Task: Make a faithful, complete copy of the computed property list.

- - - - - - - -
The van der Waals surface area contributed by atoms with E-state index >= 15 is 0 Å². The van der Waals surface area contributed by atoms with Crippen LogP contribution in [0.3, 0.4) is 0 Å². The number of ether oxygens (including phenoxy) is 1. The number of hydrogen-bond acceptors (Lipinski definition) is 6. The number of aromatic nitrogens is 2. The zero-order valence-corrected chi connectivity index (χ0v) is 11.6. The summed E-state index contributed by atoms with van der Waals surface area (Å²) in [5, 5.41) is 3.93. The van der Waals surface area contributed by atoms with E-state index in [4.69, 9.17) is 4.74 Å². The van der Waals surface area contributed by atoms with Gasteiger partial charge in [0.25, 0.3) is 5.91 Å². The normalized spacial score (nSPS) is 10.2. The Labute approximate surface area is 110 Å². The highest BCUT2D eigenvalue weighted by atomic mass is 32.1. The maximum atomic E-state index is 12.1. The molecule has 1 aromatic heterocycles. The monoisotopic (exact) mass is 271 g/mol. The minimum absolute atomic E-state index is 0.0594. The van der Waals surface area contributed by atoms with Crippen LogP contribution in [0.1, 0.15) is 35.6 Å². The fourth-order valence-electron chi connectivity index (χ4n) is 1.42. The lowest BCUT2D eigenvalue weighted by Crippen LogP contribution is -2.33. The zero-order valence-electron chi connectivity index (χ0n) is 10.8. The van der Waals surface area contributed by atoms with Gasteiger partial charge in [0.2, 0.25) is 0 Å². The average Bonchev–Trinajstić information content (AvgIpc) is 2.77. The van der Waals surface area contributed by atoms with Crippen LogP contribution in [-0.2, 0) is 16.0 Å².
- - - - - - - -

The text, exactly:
The van der Waals surface area contributed by atoms with E-state index >= 15 is 0 Å². The van der Waals surface area contributed by atoms with Crippen LogP contribution in [0.3, 0.4) is 0 Å². The number of ether oxygens (including phenoxy) is 1. The number of hydrogen-bond acceptors (Lipinski definition) is 6. The number of aromatic nitrogens is 2. The zero-order valence-corrected chi connectivity index (χ0v) is 11.6. The summed E-state index contributed by atoms with van der Waals surface area (Å²) in [5, 5.41) is 3.93. The van der Waals surface area contributed by atoms with E-state index in [4.69, 9.17) is 4.74 Å². The van der Waals surface area contributed by atoms with Gasteiger partial charge in [0.25, 0.3) is 5.91 Å². The normalized spacial score (nSPS) is 10.2. The Labute approximate surface area is 110 Å². The highest BCUT2D eigenvalue weighted by atomic mass is 32.1. The maximum atomic E-state index is 12.1. The molecule has 1 aromatic heterocycles. The monoisotopic (exact) mass is 271 g/mol. The minimum absolute atomic E-state index is 0.0594. The van der Waals surface area contributed by atoms with Crippen LogP contribution in [0.1, 0.15) is 35.6 Å². The fourth-order valence-electron chi connectivity index (χ4n) is 1.42. The lowest BCUT2D eigenvalue weighted by Crippen LogP contribution is -2.33. The zero-order valence-electron chi connectivity index (χ0n) is 10.8. The van der Waals surface area contributed by atoms with Gasteiger partial charge in [0.2, 0.25) is 0 Å². The average Bonchev–Trinajstić information content (AvgIpc) is 2.77. The van der Waals surface area contributed by atoms with Crippen LogP contribution in [-0.2, 0) is 16.0 Å².